in K-8 schools than in schools having a 6-8 configuration. The K-8 and
6-8 schools were similar in terms of ethnicity and socioeconomic status.
Further, Moore statistically controlled for the sixth-grade achievement
of these students. This means that the achievement disadvantage associated
with 6-8 schools was not due to a pre-existing achievement deficit. Better
attendance, more positive attitudes toward school, and higher self-esteem
also were reported for seventh and eighth graders in K-8 schools.
Although based on urban schools, Moore's findings are consistent with
those reported by Franklin and Glascock (1998) in their study of more than
700 rural schools in Louisiana. These researchers found that sixth and
seventh graders in K-6, K-7, and K-12 schools performed significantly higher
on the state achievement test than students in 6-8 and 7-9 schools. Further,
students in the 10th grade had significantly higher test scores, and fewer
behavior problems, in K-12 schools than in 7-12, 8-12, or 9-12 schools.
The statistical analysis took into account school size and community socioeconomic
Bickel, Howley, Williams, and Glascock (2001) examined 10th-grade Texas
Assessment of Academic Skills (TAAS) scores for 1,001 Texas schools. Equipped
with a cornucopia of control variables (e.g., demographics, school size,
expenditures), Bickel et al. reported a slight but statistically significant
advantage for K-12 schools when compared to all other configurations containing
the 10th grade. This difference held for reading, writing, and mathematics
With a sample of 163 Maine schools (arguably one of the more rural states
in this country), Wihry, Coladarci, and Meadow (1992) examined the influence
of grade span on eighth-grade student performance on the state achievement
test. Statistically controlling for school-level socioeconomic status,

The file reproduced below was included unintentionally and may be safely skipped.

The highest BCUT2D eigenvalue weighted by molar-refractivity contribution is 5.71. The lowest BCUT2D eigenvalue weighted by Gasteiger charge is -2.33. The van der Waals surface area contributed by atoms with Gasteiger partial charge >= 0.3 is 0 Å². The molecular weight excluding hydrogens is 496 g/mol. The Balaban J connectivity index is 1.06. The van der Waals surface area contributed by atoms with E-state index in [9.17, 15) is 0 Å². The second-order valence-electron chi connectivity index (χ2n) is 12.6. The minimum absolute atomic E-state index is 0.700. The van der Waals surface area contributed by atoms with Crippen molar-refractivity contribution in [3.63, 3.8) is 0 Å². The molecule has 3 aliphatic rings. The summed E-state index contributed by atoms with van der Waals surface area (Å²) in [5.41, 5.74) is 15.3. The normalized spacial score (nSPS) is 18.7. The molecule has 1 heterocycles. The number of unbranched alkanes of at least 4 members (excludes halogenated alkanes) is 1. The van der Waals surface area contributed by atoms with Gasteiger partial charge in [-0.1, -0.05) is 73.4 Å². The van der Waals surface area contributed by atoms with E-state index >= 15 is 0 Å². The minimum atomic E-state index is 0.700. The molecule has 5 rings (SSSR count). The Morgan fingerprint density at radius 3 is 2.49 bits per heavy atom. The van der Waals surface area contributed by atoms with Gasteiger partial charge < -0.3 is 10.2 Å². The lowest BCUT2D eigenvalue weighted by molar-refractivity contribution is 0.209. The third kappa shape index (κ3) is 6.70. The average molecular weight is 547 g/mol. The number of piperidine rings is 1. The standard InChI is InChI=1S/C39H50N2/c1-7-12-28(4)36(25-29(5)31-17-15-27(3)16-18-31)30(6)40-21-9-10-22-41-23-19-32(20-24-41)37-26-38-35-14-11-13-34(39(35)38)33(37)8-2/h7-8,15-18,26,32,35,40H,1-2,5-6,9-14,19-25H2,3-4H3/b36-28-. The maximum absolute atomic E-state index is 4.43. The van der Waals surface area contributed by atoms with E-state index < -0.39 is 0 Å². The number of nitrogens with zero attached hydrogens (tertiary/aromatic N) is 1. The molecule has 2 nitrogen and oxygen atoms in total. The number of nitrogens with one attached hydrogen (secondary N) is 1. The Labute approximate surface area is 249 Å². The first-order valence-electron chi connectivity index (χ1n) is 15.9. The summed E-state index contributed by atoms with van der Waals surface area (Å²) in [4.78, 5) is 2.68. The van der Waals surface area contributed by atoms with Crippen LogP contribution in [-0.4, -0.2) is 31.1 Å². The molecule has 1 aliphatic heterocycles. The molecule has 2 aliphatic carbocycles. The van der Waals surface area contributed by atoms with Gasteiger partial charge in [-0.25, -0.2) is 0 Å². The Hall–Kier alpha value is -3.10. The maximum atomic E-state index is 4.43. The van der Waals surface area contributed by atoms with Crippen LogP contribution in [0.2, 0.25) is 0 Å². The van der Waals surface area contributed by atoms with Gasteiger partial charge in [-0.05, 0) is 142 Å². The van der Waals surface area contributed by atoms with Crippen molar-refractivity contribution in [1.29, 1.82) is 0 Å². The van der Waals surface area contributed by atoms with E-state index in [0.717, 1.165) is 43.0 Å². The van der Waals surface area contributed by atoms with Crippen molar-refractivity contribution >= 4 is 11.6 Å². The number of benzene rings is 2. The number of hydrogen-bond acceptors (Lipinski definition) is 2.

per-capita income in the community, and parent educational attainment,
Wihry et al. found that eighth-grade total achievement was significantly
higher in K-8, K-9, and 3-8 schools than in schools configured around the
middle grades (4-8, 5-8, 6-8) or those having a junior/senior high school
configuration (6-12, 7-12, 8-12).
In a study of sixth-grade achievement in 330 Pennsylvanian schools,
Becker (1987) found that the grade-span effect on academic achievement
depended on the students' socioeconomic status. That is, although there
was an overall achievement advantage to locating sixth graders in an elementary
versus a middle school configuration, the advantage was most evident among
students low in socioeconomic status. This "interaction" between grade-span
configuration and socioeconomic status prevailed across content areas (mathematics,
reading, science, and social studies), and it held after Becker controlled
for such factors as instructional practices, tracking and ability grouping,
and enrollment per grade.
Their convergence notwithstanding, these results should be treated with
considerable caution. Although the studies above were generally well designed,
they nonetheless are few in number. Further, achievement effects have been
examined mostly at the middle-level grades. And although these researchers
attempted to take into account important confounding influences (e.g.,
socioeconomic status), there doubtless are other factors that, if considered,
would change the results--perhaps markedly. Although a tiresome refrain,
more research clearly is needed!
That said, the consistency of grade-span results is noteworthy and generally
suggest that achievement in the middle grades is higher in schools having
an elementary-wide configuration than a middle-grades configuration. If